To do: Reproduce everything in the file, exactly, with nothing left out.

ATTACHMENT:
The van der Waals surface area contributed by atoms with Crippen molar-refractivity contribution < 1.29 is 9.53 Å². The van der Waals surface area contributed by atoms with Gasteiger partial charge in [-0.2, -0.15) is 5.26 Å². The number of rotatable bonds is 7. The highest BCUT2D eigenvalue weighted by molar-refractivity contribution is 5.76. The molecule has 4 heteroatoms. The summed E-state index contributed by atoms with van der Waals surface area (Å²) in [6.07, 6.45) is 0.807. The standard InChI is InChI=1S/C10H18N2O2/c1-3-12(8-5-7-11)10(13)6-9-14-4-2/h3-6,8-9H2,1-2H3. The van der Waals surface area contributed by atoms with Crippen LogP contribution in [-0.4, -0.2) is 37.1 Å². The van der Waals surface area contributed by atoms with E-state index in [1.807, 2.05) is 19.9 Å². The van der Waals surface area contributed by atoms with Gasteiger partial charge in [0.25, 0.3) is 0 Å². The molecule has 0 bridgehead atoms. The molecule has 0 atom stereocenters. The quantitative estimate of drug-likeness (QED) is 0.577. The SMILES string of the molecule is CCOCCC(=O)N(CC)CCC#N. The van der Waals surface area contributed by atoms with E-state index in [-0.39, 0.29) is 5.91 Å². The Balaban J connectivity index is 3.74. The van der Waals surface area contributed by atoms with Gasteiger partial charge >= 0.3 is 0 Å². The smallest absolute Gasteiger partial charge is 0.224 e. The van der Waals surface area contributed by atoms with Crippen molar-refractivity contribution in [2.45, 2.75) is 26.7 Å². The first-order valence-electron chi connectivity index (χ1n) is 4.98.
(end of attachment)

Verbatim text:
The van der Waals surface area contributed by atoms with Crippen molar-refractivity contribution < 1.29 is 9.53 Å². The van der Waals surface area contributed by atoms with Gasteiger partial charge in [-0.2, -0.15) is 5.26 Å². The number of rotatable bonds is 7. The highest BCUT2D eigenvalue weighted by molar-refractivity contribution is 5.76. The molecule has 4 heteroatoms. The summed E-state index contributed by atoms with van der Waals surface area (Å²) in [6.07, 6.45) is 0.807. The standard InChI is InChI=1S/C10H18N2O2/c1-3-12(8-5-7-11)10(13)6-9-14-4-2/h3-6,8-9H2,1-2H3. The van der Waals surface area contributed by atoms with Crippen LogP contribution in [-0.4, -0.2) is 37.1 Å². The van der Waals surface area contributed by atoms with E-state index in [1.807, 2.05) is 19.9 Å². The van der Waals surface area contributed by atoms with Gasteiger partial charge in [0.25, 0.3) is 0 Å². The molecule has 0 bridgehead atoms. The molecule has 0 atom stereocenters. The quantitative estimate of drug-likeness (QED) is 0.577. The SMILES string of the molecule is CCOCCC(=O)N(CC)CCC#N. The van der Waals surface area contributed by atoms with E-state index in [-0.39, 0.29) is 5.91 Å². The Balaban J connectivity index is 3.74. The van der Waals surface area contributed by atoms with Gasteiger partial charge >= 0.3 is 0 Å². The smallest absolute Gasteiger partial charge is 0.224 e. The van der Waals surface area contributed by atoms with Crippen molar-refractivity contribution in [2.45, 2.75) is 26.7 Å². The first-order valence-electron chi connectivity index (χ1n) is 4.98.